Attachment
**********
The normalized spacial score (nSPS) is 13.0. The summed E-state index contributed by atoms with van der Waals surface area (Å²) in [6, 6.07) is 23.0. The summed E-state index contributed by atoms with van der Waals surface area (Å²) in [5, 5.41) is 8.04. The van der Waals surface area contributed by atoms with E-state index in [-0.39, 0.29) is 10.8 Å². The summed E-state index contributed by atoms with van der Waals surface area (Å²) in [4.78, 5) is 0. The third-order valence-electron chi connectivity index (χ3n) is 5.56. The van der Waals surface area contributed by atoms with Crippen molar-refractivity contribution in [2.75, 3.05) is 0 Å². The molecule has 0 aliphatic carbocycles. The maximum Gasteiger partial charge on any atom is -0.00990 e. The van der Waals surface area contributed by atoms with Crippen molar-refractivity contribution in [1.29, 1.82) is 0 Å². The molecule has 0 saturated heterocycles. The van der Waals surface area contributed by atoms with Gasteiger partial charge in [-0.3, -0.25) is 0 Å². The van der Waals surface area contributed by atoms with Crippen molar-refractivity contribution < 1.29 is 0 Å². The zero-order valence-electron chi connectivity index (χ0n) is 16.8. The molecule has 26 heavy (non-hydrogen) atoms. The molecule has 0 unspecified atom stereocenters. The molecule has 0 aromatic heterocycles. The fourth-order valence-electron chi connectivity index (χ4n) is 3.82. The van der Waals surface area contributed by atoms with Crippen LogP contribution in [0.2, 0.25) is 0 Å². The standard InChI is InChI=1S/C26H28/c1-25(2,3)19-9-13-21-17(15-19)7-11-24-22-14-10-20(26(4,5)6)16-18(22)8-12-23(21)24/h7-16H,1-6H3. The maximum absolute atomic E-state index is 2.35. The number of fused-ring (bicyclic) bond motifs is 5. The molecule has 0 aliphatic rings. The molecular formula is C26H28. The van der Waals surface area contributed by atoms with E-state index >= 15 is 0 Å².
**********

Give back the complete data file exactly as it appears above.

The normalized spacial score (nSPS) is 13.0. The summed E-state index contributed by atoms with van der Waals surface area (Å²) in [6, 6.07) is 23.0. The summed E-state index contributed by atoms with van der Waals surface area (Å²) in [5, 5.41) is 8.04. The van der Waals surface area contributed by atoms with E-state index in [-0.39, 0.29) is 10.8 Å². The summed E-state index contributed by atoms with van der Waals surface area (Å²) in [4.78, 5) is 0. The third-order valence-electron chi connectivity index (χ3n) is 5.56. The van der Waals surface area contributed by atoms with Crippen molar-refractivity contribution in [2.75, 3.05) is 0 Å². The molecule has 0 aliphatic carbocycles. The maximum Gasteiger partial charge on any atom is -0.00990 e. The van der Waals surface area contributed by atoms with Crippen molar-refractivity contribution in [1.29, 1.82) is 0 Å². The molecule has 0 saturated heterocycles. The van der Waals surface area contributed by atoms with Gasteiger partial charge in [-0.3, -0.25) is 0 Å². The van der Waals surface area contributed by atoms with Crippen molar-refractivity contribution < 1.29 is 0 Å². The zero-order valence-electron chi connectivity index (χ0n) is 16.8. The molecule has 26 heavy (non-hydrogen) atoms. The molecule has 0 unspecified atom stereocenters. The molecule has 0 aromatic heterocycles. The fourth-order valence-electron chi connectivity index (χ4n) is 3.82. The van der Waals surface area contributed by atoms with Crippen LogP contribution in [0.2, 0.25) is 0 Å². The standard InChI is InChI=1S/C26H28/c1-25(2,3)19-9-13-21-17(15-19)7-11-24-22-14-10-20(26(4,5)6)16-18(22)8-12-23(21)24/h7-16H,1-6H3. The maximum absolute atomic E-state index is 2.35. The number of fused-ring (bicyclic) bond motifs is 5. The molecule has 0 aliphatic rings. The molecular formula is C26H28. The van der Waals surface area contributed by atoms with E-state index >= 15 is 0 Å².